[1] https://www.etsy.com/uk/shop/AliSavicPRINTS?ref=seller-platform-mcnav 

[2] http://www.grafickikolektiv.org/html/en/

[3] https://en.wikipedia.org/wiki/Pljeskavica

[4] http://www.wool-art.com/en/accessories/wool-socks/3/-

Diary of a British woman in Belgrade Day 34 & 35

My husband, who is a native Serb, our 10 year old son and I have moved to Belgrade from England for 8 months. We have been here for over a month now.

Marshall Tito's Cadillac in Belgrade's Car Museum

Marshall Tito's Cadillac in Belgrade's Car Museum

 DAY 34

Blimey these early school starts (8am) are a killer, but Aleks is actually getting used to it. Well, finally winter is kicking in and hats were essential today. I popped to a lovely little corner shop this morning, which would be described as a deli in England. It specialises in cheese, dairy products and smoked meats and also a few everyday items. I asked for ‘dve lepinje, molim vas’ and the lady serving was very impressed with my Serbian; I got my endings right and I knew the word for 'lepinje'. Lepinje are round flattish bread rolls.

Aleks had a folk tune to practise on his violin today and it is very pretty ‘Ah, kad tebe ljubit ne smem’  (Ah, when I'm not allowed to love you). Of course Dragan knows all the words and gave us a rendition! Aleks was inspired and had a go at recording himself playing the violin and uploading it to YouTube.

Dragan returned from the University and we all walked to the ‘Muzej Automobila Beograd’, Belgrade Car Museum [1] near the city centre. Definitely comes recommended, housed in Belgrade’s first garage building, there are some cracking cars here, including my favourite, Tito’s Cadillac. I asked Dragan if he had seen the Cadillac in his youth in Yugoslavia and he remembers having to wave to Tito as the cavalcade passed by, probably in the same Cadillac!

'Moj Kiosk' (My Kiosk), Belgrade

'Moj Kiosk' (My Kiosk), Belgrade

On the walk home we passed a 'Kiosk', these are little newsagents that are dotted all around Belgrade. You can top up your phone, top up your bus pass and buy papers, sweets ect.... It was time to head home. Dragan and I got a bit cold on the way back – I had an ice-cream headache which lasted for the rest of the evening. The winter is definitely coming.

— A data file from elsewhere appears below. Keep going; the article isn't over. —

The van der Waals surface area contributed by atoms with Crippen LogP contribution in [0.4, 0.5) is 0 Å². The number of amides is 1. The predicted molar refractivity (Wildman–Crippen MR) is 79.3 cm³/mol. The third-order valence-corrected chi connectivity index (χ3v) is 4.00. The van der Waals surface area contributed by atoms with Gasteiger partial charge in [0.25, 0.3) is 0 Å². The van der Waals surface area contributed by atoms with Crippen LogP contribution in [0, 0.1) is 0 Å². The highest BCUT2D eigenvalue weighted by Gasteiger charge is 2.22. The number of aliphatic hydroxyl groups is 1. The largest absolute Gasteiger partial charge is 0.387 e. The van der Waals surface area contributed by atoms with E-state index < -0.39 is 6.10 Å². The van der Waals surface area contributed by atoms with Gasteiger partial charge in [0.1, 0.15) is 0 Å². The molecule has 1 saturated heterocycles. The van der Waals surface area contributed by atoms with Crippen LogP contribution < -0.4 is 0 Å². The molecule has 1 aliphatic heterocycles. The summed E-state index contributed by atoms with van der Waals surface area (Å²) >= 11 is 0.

DAY 35

Today is the first day of the Orthodox Christian fast before 'Božić' (Christmas), which in Serbia is celebrated on 7th January. If you observe the fast then you are required to cut out all meat, dairy and eggs, but you can eat fish. In a country where meat is eaten so often and in such huge quantities, it is interesting that there are lots of vegan foods available. Known as ‘posna hrana’ (fasting food), it is completely vegan and very tasty. This would be the time for vegans to visit the country!

I have a routine now and stop to buy a takeaway coffee on my way to my Serbian class. We are working on our first ‘case’ – Locative. When you ask a question about where (Gde?) something is located then the nouns will need a particular ending. In this case 'u'.

Gde je Dragan?’ ‘Dragan je na fakultetu’ (Where is Dragan? He is at the University).

This evening we went to an amateur Serbian Folk Dance practise, with a view to joining as beginners. Known as ‘Folklore,’ [2 - this is a professional troupe] it is practised all over the country and every region has its own style, songs and subtle differences in traditional dress. We watched as the dancers whirled around with delicate footwork, often forming lines and circles. Much to Aleks’ embarrassment, Dragan and I had a go. Some steps were familiar, I’ve tried to dance the lovely circle dance called the ‘Kolo’ at Serbian weddings. Other steps got us in a muddle, but it was fun and we were made to feel very welcome. We will be back!

[1] http://www.automuseumbgd.com/en/ 

[2] https://www.youtube.com/watch?v=6WLxMsnQv-g&list=RD2LDCUxgrHwI&index=5